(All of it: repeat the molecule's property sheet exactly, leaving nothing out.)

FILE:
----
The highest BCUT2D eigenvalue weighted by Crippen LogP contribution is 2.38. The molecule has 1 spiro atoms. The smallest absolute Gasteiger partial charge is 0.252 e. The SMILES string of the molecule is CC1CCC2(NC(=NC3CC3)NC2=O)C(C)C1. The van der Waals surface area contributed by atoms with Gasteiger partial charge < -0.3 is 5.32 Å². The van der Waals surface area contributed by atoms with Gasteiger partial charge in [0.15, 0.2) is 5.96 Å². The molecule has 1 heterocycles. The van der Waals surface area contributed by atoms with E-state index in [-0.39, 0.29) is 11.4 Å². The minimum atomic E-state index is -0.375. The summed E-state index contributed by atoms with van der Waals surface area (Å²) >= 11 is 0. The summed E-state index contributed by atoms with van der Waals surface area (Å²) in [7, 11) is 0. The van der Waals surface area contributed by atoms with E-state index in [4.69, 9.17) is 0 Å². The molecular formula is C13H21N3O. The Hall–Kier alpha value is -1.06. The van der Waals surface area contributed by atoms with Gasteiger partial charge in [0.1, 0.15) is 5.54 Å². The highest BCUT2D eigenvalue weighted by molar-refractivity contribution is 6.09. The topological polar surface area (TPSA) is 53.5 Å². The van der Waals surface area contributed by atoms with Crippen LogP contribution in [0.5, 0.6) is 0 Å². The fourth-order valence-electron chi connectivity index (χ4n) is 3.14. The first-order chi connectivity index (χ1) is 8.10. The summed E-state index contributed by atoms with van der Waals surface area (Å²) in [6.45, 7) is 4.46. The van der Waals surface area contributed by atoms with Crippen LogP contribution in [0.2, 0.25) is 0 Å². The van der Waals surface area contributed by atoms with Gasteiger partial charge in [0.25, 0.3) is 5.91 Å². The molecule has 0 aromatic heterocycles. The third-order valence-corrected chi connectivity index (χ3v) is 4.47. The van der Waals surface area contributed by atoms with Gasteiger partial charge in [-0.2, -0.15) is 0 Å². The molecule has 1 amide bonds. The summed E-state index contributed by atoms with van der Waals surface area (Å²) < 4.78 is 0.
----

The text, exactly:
The highest BCUT2D eigenvalue weighted by Crippen LogP contribution is 2.38. The molecule has 1 spiro atoms. The smallest absolute Gasteiger partial charge is 0.252 e. The SMILES string of the molecule is CC1CCC2(NC(=NC3CC3)NC2=O)C(C)C1. The van der Waals surface area contributed by atoms with Gasteiger partial charge < -0.3 is 5.32 Å². The van der Waals surface area contributed by atoms with Gasteiger partial charge in [0.15, 0.2) is 5.96 Å². The molecule has 1 heterocycles. The van der Waals surface area contributed by atoms with E-state index in [-0.39, 0.29) is 11.4 Å². The minimum atomic E-state index is -0.375. The summed E-state index contributed by atoms with van der Waals surface area (Å²) >= 11 is 0. The summed E-state index contributed by atoms with van der Waals surface area (Å²) in [7, 11) is 0. The van der Waals surface area contributed by atoms with E-state index in [4.69, 9.17) is 0 Å². The molecular formula is C13H21N3O. The Hall–Kier alpha value is -1.06. The van der Waals surface area contributed by atoms with Gasteiger partial charge in [0.1, 0.15) is 5.54 Å². The highest BCUT2D eigenvalue weighted by molar-refractivity contribution is 6.09. The topological polar surface area (TPSA) is 53.5 Å². The van der Waals surface area contributed by atoms with Crippen LogP contribution in [0.5, 0.6) is 0 Å². The fourth-order valence-electron chi connectivity index (χ4n) is 3.14. The first-order chi connectivity index (χ1) is 8.10. The summed E-state index contributed by atoms with van der Waals surface area (Å²) in [6.45, 7) is 4.46. The van der Waals surface area contributed by atoms with Crippen LogP contribution in [0.2, 0.25) is 0 Å². The van der Waals surface area contributed by atoms with Gasteiger partial charge in [0.25, 0.3) is 5.91 Å². The molecule has 0 aromatic heterocycles. The third-order valence-corrected chi connectivity index (χ3v) is 4.47. The van der Waals surface area contributed by atoms with Gasteiger partial charge in [-0.2, -0.15) is 0 Å². The molecule has 1 amide bonds. The summed E-state index contributed by atoms with van der Waals surface area (Å²) < 4.78 is 0.